When I first met Blair Frank about ten years ago, he was a United Methodist pastor struggling to find his way in an institution that just didn’t fit his character. Not long after that, Blair went through the excruciating process of watching his wife Sue die from cancer. His struggle with depression made it impossible for Blair to maintain his role as pastor.
But pain and suffering are only part of a larger story. There are also periods of joy and light. And all of life becomes more livable if at some point along the way we are able to shed the baggage of what we think the world wants us to be in order to embrace our more authentic selves.
Blair Frank has done this with more courage than most people I know. He sees clearly what conventional wisdom says a 62-year-old white, male preacher should be, and instead decided to be himself. Is he a little weird? Yes. But as we say at Corridor Characters, “No one is normal.” Blair is also incredibly generous, caring, thoughtful, and passionate about healing human beings through a deeper connection with Mother Earth.
All this is immediately evident if you take a walk with Blair on the land where he spends most his days during warmer months. In fact, even before you arrive, you get a sense of Blair’s personality by just looking at his place on a Google map.
At first, it seems like nothing extraordinary. A small, neat subdivision of expectedly nice homes tucked into the north edge of Iowa City. But look a little closer and you’ll notice the lot marked by this Google map doesn’t have a house on it. Instead there seem to be several strange shapes carved into the landscape. Is it a small park? Zoom in a little more, or better yet click on “street view”, and take a closer look at Gaia’s Peace Garden, a one-acre perma-cultural cornucopia of herbs, berries, vegetables, and good vibrations dedicated to Mother Earth.
Blair and his wife Mary Kirkpatrick created the garden as a place for healing where people could come to experience the earth’s abundance. Visitors are encouraged. For example, while I interviewed Blair, he pointed to a patch in the garden and said, “This is creeping thyme. You can lay down in that if you come back and I’m not here. You have my permission. A lot of people will lay down there.”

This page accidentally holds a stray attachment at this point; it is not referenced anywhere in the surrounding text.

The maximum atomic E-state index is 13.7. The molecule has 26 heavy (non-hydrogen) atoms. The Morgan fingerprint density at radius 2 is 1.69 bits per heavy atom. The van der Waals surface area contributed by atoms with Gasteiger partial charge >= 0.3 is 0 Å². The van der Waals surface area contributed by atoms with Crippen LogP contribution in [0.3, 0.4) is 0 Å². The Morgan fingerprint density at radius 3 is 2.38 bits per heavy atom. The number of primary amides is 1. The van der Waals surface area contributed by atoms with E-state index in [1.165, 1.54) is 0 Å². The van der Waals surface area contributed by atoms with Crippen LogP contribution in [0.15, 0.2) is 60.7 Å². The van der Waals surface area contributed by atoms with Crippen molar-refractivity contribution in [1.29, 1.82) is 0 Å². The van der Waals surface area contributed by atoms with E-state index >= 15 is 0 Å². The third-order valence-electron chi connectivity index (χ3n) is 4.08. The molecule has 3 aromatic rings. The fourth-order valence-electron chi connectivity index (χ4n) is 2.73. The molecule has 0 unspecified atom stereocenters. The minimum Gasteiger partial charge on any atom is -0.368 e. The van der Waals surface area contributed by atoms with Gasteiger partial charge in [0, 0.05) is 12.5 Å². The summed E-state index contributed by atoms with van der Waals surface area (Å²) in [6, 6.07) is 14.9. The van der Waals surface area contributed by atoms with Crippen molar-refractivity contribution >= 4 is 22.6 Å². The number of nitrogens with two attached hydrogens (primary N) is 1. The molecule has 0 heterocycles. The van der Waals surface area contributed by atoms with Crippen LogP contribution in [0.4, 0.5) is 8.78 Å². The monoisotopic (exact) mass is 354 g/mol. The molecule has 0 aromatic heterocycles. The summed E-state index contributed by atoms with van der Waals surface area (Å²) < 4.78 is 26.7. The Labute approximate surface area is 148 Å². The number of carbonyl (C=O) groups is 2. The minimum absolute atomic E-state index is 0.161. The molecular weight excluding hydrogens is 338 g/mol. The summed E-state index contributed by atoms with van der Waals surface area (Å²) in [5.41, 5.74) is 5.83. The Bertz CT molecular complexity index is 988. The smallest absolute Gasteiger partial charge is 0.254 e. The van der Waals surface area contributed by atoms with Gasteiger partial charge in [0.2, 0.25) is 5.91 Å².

While we stood talking, the next-door neighbor came out of her house to leave. I had been wondering what his neighbors thought of the garden. It clearly does not fit in with the large cookie-cutter homes and tastefully boring manicured lawns. (Harry Potter fans could imagine Aunt Petunia peaking out her curtains at it with horror.)
Blair offered to move his car (it was parked on one side of her driveway) ventolin online canada. She said no, it wasn’t necessary, and they exchanged quick pleasantries before she pulled out the drive. “They’re Italian,” Blair explains, “so I grow garlic and oregano and basil. They’re sweet people. I don’t live here, as you can probably tell.”
When his wife Mary bought the plot of land several years ago, neighbors expected another house to be built, but Blair thinks most have grown comfortable with the garden. He knows it is just one small piece of earth in a landscape of chemical-soaked monoculture, but it’s amazing what he, his wife Mary, and other friends have been able to do with it.